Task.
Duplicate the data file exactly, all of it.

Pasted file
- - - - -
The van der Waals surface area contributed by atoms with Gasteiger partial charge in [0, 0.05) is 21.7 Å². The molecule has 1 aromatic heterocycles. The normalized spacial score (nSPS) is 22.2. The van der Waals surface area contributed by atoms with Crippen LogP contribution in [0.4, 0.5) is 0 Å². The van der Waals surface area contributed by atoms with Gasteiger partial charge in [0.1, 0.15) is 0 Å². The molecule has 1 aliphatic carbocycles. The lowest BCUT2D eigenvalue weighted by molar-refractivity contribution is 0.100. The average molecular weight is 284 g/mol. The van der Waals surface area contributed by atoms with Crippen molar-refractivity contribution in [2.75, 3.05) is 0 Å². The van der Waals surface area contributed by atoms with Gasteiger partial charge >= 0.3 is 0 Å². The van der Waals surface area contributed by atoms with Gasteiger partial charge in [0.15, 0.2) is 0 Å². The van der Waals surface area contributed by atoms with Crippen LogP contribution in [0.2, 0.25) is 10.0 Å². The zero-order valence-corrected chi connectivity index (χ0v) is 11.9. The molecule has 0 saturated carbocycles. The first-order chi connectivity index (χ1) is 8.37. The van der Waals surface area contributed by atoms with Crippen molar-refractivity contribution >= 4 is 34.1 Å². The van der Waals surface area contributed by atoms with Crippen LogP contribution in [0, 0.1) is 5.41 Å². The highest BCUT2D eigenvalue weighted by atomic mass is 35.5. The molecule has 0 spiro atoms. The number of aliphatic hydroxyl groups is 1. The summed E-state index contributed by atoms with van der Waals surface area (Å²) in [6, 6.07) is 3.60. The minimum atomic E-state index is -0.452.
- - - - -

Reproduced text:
The van der Waals surface area contributed by atoms with Gasteiger partial charge in [0, 0.05) is 21.7 Å². The molecule has 1 aromatic heterocycles. The normalized spacial score (nSPS) is 22.2. The van der Waals surface area contributed by atoms with Crippen LogP contribution in [0.4, 0.5) is 0 Å². The van der Waals surface area contributed by atoms with Gasteiger partial charge in [0.1, 0.15) is 0 Å². The molecule has 1 aliphatic carbocycles. The lowest BCUT2D eigenvalue weighted by molar-refractivity contribution is 0.100. The average molecular weight is 284 g/mol. The van der Waals surface area contributed by atoms with Crippen molar-refractivity contribution in [2.75, 3.05) is 0 Å². The van der Waals surface area contributed by atoms with Gasteiger partial charge >= 0.3 is 0 Å². The van der Waals surface area contributed by atoms with Gasteiger partial charge in [0.15, 0.2) is 0 Å². The van der Waals surface area contributed by atoms with Crippen LogP contribution in [0.2, 0.25) is 10.0 Å². The zero-order valence-corrected chi connectivity index (χ0v) is 11.9. The molecule has 0 saturated carbocycles. The first-order chi connectivity index (χ1) is 8.37. The van der Waals surface area contributed by atoms with Crippen molar-refractivity contribution >= 4 is 34.1 Å². The van der Waals surface area contributed by atoms with Crippen LogP contribution in [0, 0.1) is 5.41 Å². The highest BCUT2D eigenvalue weighted by atomic mass is 35.5. The molecule has 0 spiro atoms. The number of aliphatic hydroxyl groups is 1. The summed E-state index contributed by atoms with van der Waals surface area (Å²) in [6, 6.07) is 3.60. The minimum atomic E-state index is -0.452.